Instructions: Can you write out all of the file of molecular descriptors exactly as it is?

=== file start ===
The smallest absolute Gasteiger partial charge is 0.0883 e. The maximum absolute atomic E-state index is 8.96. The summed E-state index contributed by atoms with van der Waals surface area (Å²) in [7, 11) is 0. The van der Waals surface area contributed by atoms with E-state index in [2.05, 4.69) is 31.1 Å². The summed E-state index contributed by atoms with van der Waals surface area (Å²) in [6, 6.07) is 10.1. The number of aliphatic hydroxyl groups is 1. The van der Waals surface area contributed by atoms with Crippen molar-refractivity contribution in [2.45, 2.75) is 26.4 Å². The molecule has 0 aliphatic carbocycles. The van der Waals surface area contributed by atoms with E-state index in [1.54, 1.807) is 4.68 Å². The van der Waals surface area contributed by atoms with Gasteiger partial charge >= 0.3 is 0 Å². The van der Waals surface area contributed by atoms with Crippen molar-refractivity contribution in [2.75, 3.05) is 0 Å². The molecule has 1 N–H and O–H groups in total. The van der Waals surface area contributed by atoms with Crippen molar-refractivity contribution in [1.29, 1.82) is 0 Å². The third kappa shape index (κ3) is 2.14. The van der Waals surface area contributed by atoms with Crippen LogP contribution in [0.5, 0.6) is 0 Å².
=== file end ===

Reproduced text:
The smallest absolute Gasteiger partial charge is 0.0883 e. The maximum absolute atomic E-state index is 8.96. The summed E-state index contributed by atoms with van der Waals surface area (Å²) in [7, 11) is 0. The van der Waals surface area contributed by atoms with E-state index in [2.05, 4.69) is 31.1 Å². The summed E-state index contributed by atoms with van der Waals surface area (Å²) in [6, 6.07) is 10.1. The number of aliphatic hydroxyl groups is 1. The van der Waals surface area contributed by atoms with Crippen molar-refractivity contribution in [2.45, 2.75) is 26.4 Å². The molecule has 0 aliphatic carbocycles. The van der Waals surface area contributed by atoms with E-state index in [1.54, 1.807) is 4.68 Å². The van der Waals surface area contributed by atoms with Gasteiger partial charge >= 0.3 is 0 Å². The van der Waals surface area contributed by atoms with Crippen molar-refractivity contribution in [2.75, 3.05) is 0 Å². The molecule has 1 N–H and O–H groups in total. The van der Waals surface area contributed by atoms with Crippen molar-refractivity contribution in [1.29, 1.82) is 0 Å². The third kappa shape index (κ3) is 2.14. The van der Waals surface area contributed by atoms with Crippen LogP contribution in [0.5, 0.6) is 0 Å².